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    1. Christy, thanks! You are right about the comparison with crape myrtles, and they can turn into graceful small trees if done right. That's what I want, graceful, angled, and small. Why doesn't nature just grow them that way?

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  4. That's exactly what I think when I'm pruning: "I haven't got a clue what I'm doing"! I have several books on pruning, but getting out there and doing it is always a bit intimidating. Right now I'm trying to limb up a very large rose, and I'm not sure it's going to be a success. Always good to know others feel the same way. Your blackhaw looks great - and almost exactly like your inspiration photos. Great job!

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    1. HolleyGarden, I'm glad you can see my ultimate inspirations taking place in my pruning efforts. Good luck with the rose -- start cutting!

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  5. I also feel unable to offer advice. Looks to me that you are doing a good job. It seems many gardeners feel unsure about pruning and I am no exception. I have three blackhaws but I am growing them into a hedge, which must be easier.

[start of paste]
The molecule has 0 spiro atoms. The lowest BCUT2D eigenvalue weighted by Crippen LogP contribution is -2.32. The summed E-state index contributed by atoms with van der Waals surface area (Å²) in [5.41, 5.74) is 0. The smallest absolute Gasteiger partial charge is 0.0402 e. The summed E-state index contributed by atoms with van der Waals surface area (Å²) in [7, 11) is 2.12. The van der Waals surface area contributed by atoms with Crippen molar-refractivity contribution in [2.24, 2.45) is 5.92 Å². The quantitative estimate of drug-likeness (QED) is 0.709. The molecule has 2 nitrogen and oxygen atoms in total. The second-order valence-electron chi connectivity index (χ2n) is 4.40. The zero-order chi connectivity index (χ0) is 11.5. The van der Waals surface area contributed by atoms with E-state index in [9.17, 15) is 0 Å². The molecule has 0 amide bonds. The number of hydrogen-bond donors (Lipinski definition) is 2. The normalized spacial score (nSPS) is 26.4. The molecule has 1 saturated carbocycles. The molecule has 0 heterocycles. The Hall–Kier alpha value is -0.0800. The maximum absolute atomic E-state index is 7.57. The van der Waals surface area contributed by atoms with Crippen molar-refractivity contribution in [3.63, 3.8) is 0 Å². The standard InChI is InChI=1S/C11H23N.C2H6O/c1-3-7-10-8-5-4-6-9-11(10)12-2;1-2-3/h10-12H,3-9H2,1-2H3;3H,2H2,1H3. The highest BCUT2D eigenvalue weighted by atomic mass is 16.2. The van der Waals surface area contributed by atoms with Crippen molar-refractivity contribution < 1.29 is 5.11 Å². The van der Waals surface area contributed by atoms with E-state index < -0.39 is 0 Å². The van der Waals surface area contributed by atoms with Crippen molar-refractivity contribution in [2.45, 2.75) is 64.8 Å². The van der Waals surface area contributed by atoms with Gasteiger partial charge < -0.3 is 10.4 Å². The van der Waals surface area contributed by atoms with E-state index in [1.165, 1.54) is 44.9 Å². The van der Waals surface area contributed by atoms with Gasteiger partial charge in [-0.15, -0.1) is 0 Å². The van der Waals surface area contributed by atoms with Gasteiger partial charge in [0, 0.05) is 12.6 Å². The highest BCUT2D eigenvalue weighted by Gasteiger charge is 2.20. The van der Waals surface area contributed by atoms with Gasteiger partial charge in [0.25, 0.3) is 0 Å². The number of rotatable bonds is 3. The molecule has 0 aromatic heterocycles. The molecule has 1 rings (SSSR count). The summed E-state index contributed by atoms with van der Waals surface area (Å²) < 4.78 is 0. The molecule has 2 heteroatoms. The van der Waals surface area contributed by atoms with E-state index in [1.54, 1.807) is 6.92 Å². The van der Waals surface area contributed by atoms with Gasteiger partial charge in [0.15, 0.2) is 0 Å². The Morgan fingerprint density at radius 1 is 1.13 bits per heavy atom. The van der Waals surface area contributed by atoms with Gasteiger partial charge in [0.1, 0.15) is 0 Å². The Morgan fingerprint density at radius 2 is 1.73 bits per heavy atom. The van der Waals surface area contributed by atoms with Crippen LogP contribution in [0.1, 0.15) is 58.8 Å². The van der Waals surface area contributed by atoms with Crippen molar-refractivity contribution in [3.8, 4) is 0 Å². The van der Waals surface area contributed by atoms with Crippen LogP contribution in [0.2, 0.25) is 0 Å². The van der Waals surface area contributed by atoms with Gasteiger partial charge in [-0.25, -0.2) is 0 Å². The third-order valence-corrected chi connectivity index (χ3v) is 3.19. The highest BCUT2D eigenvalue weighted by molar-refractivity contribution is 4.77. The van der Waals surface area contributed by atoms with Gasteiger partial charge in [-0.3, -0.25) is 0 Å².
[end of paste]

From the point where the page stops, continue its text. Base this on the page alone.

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    1. Jason, a hedge of blackhaw viburnums would make a great screen with their dense branches. And it would be nice in flower.

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  6. Laurrie, from what I can see, you're doing just fine. Keep cutting; as you say, it's difficult to make a mistake you can't fix. Last resort: pollarding.

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    1. Lee, an endorsement from a master pruner is very encouraging! Thanks.

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  7. I'm glad you took off that angled branch, despite losing some of the top shape I'm sure you'll get lots of growth in the coming years that will fill it out. I was recently pruning our apple trees and was thrilled with the knowledge that these are my trees - mine to make mistakes on. These shrubs particularly will continue to grow, it's pretty hard to mess up and if you do it's all yours to fix as you choose.